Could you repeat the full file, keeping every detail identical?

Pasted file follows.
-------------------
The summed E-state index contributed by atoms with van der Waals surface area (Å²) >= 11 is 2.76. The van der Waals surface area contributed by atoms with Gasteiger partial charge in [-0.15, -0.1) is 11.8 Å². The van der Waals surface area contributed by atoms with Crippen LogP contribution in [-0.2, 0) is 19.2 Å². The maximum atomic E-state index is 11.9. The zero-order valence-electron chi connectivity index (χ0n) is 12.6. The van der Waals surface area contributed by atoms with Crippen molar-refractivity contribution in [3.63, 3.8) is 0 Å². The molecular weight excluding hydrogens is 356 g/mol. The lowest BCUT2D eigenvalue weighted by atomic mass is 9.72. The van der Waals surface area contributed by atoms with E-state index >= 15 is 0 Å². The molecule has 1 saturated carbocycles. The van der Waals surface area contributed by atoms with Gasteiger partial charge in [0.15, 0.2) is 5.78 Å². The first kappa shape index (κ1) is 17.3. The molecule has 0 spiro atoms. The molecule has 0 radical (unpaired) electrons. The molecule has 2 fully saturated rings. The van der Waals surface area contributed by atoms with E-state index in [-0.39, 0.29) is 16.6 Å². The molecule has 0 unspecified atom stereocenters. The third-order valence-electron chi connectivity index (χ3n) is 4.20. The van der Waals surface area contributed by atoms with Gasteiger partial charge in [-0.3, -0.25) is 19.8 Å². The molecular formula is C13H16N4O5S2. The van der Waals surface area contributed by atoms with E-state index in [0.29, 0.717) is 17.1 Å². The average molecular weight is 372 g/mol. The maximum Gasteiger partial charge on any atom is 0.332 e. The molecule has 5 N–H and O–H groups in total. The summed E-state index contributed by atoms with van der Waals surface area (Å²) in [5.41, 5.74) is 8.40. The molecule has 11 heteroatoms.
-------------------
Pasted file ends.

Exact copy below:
The summed E-state index contributed by atoms with van der Waals surface area (Å²) >= 11 is 2.76. The van der Waals surface area contributed by atoms with Gasteiger partial charge in [-0.15, -0.1) is 11.8 Å². The van der Waals surface area contributed by atoms with Crippen LogP contribution in [-0.2, 0) is 19.2 Å². The maximum atomic E-state index is 11.9. The zero-order valence-electron chi connectivity index (χ0n) is 12.6. The van der Waals surface area contributed by atoms with Crippen molar-refractivity contribution in [3.63, 3.8) is 0 Å². The molecular weight excluding hydrogens is 356 g/mol. The lowest BCUT2D eigenvalue weighted by atomic mass is 9.72. The van der Waals surface area contributed by atoms with E-state index >= 15 is 0 Å². The molecule has 1 saturated carbocycles. The van der Waals surface area contributed by atoms with Gasteiger partial charge in [0.15, 0.2) is 5.78 Å². The first kappa shape index (κ1) is 17.3. The molecule has 0 spiro atoms. The molecule has 0 radical (unpaired) electrons. The molecule has 2 fully saturated rings. The van der Waals surface area contributed by atoms with E-state index in [-0.39, 0.29) is 16.6 Å². The molecule has 0 unspecified atom stereocenters. The third-order valence-electron chi connectivity index (χ3n) is 4.20. The van der Waals surface area contributed by atoms with Gasteiger partial charge in [-0.3, -0.25) is 19.8 Å². The molecular formula is C13H16N4O5S2. The van der Waals surface area contributed by atoms with E-state index in [0.29, 0.717) is 17.1 Å². The average molecular weight is 372 g/mol. The maximum Gasteiger partial charge on any atom is 0.332 e. The molecule has 5 N–H and O–H groups in total. The summed E-state index contributed by atoms with van der Waals surface area (Å²) in [5.41, 5.74) is 8.40. The molecule has 11 heteroatoms.